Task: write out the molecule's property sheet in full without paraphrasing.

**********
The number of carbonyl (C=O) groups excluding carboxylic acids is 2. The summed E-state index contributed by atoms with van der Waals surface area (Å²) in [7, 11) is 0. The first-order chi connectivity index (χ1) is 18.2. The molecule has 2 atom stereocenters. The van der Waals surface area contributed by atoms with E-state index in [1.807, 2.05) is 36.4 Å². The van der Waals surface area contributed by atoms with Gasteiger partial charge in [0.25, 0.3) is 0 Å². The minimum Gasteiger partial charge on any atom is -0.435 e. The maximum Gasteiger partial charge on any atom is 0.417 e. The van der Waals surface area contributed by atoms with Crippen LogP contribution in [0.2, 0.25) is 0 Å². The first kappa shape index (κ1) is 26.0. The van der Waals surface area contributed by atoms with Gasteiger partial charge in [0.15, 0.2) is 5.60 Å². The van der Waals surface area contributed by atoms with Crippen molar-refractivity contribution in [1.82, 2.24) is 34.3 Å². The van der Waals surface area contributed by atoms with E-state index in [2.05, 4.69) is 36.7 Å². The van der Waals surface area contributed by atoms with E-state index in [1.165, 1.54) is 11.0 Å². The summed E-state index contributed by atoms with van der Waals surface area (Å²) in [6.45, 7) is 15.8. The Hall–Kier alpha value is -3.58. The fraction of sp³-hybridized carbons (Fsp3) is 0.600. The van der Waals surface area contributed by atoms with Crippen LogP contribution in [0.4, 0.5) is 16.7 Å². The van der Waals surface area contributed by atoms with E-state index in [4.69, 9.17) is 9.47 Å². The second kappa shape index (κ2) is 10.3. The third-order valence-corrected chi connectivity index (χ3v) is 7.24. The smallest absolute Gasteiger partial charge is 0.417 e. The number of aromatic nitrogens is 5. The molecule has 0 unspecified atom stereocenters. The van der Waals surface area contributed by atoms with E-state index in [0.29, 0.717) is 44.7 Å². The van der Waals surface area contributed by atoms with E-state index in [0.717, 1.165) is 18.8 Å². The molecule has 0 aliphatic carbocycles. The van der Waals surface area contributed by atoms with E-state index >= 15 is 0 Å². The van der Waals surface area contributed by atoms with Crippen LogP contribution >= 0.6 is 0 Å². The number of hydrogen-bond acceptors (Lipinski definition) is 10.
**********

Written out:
The number of carbonyl (C=O) groups excluding carboxylic acids is 2. The summed E-state index contributed by atoms with van der Waals surface area (Å²) in [7, 11) is 0. The first-order chi connectivity index (χ1) is 18.2. The molecule has 2 atom stereocenters. The van der Waals surface area contributed by atoms with E-state index in [1.807, 2.05) is 36.4 Å². The van der Waals surface area contributed by atoms with Gasteiger partial charge in [0.25, 0.3) is 0 Å². The minimum Gasteiger partial charge on any atom is -0.435 e. The maximum Gasteiger partial charge on any atom is 0.417 e. The van der Waals surface area contributed by atoms with Crippen LogP contribution in [0.2, 0.25) is 0 Å². The first kappa shape index (κ1) is 26.0. The van der Waals surface area contributed by atoms with Gasteiger partial charge in [0.15, 0.2) is 5.60 Å². The van der Waals surface area contributed by atoms with Crippen molar-refractivity contribution in [1.82, 2.24) is 34.3 Å². The van der Waals surface area contributed by atoms with E-state index in [2.05, 4.69) is 36.7 Å². The van der Waals surface area contributed by atoms with E-state index in [1.165, 1.54) is 11.0 Å². The summed E-state index contributed by atoms with van der Waals surface area (Å²) in [6.45, 7) is 15.8. The Hall–Kier alpha value is -3.58. The fraction of sp³-hybridized carbons (Fsp3) is 0.600. The van der Waals surface area contributed by atoms with Crippen LogP contribution in [0.4, 0.5) is 16.7 Å². The van der Waals surface area contributed by atoms with E-state index in [4.69, 9.17) is 9.47 Å². The second kappa shape index (κ2) is 10.3. The third-order valence-corrected chi connectivity index (χ3v) is 7.24. The smallest absolute Gasteiger partial charge is 0.417 e. The number of aromatic nitrogens is 5. The molecule has 0 unspecified atom stereocenters. The van der Waals surface area contributed by atoms with E-state index in [0.29, 0.717) is 44.7 Å². The van der Waals surface area contributed by atoms with E-state index in [0.717, 1.165) is 18.8 Å². The molecule has 0 aliphatic carbocycles. The van der Waals surface area contributed by atoms with E-state index >= 15 is 0 Å². The van der Waals surface area contributed by atoms with Crippen LogP contribution >= 0.6 is 0 Å². The number of hydrogen-bond acceptors (Lipinski definition) is 10.